Mori’s interest in the relationship between life-form
    and technology led him to a new insight into the Mahayana
    teachings of Buddhism. For example, when he was a small
    boy, he wondered why a dog walked on four legs. After he
    began to design and build a robot, one day he suddenly understood
    intuitively why a dog walked on four legs. When
    he was totally absorbed in thinking about how to design
    his new robot, he realized that it is a dog’s Buddhahood;
    therefore, a dog walks on four legs. Although he does not
    refer to any koan, a metaphorical story for Zen practice, ¯
    when referring to this episode, there is a well-known koan ¯
    from The Gateless Barriers. A monk asks, “Does a dog have
    Buddhahood?” The master replies, “Mu (Nothing)” [51].
    The novice monk spent all of his time in a monastic life
    while Mori worked at the secular and technological environment.
    However, Mori reached a somewhat similar realization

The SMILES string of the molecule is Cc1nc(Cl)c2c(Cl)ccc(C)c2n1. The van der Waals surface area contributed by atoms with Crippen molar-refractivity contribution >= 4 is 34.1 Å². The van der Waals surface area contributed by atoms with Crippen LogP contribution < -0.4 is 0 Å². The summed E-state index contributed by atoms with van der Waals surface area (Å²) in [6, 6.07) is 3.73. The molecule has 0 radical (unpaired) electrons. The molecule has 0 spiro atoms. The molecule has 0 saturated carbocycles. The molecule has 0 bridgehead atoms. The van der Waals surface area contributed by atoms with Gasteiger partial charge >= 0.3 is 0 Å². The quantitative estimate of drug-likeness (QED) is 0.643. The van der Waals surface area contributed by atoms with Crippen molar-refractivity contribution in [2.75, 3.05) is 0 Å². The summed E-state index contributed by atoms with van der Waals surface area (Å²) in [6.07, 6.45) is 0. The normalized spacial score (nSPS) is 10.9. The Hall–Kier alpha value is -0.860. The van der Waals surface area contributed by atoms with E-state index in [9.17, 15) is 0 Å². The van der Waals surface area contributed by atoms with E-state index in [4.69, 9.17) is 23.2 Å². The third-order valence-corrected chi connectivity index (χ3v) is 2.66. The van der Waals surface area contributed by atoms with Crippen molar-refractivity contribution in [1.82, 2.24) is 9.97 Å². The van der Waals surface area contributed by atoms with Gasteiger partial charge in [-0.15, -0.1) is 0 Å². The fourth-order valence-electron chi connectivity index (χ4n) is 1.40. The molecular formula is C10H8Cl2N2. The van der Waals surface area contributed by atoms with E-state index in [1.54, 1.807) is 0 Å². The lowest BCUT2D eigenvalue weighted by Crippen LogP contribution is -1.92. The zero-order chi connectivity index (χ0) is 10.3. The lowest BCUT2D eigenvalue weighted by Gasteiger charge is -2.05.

to the monk at the Zen monastery
    I have to go introduce myself to the author of the article.

    Gassho, J


  4. #54
    Hi Jundo,

    What an interesting read! I can't say I understood everything but I can see how the author connects Zen practice with the development of creativity and problem solving applied to engineering. I use some of this concepts in my creative work, even if I haven't put it all into words.

    I have to read it a lot more to see if I can comment further, but I liked it

    Thank you,

    Hondō Kyōnin
    奔道 協忍

  5. #55
    Quote Originally Posted by Jundo View Post
    (3) Is written by a Professor at the University of Tsukuba, the M.I.T. of Japan, home of Treeleaf Tsukuba, and Robot City!
    Interesting find. Added to my reading list. The paper appears to be referencing an earlier (1974) book by him, The Buddha in the Robot.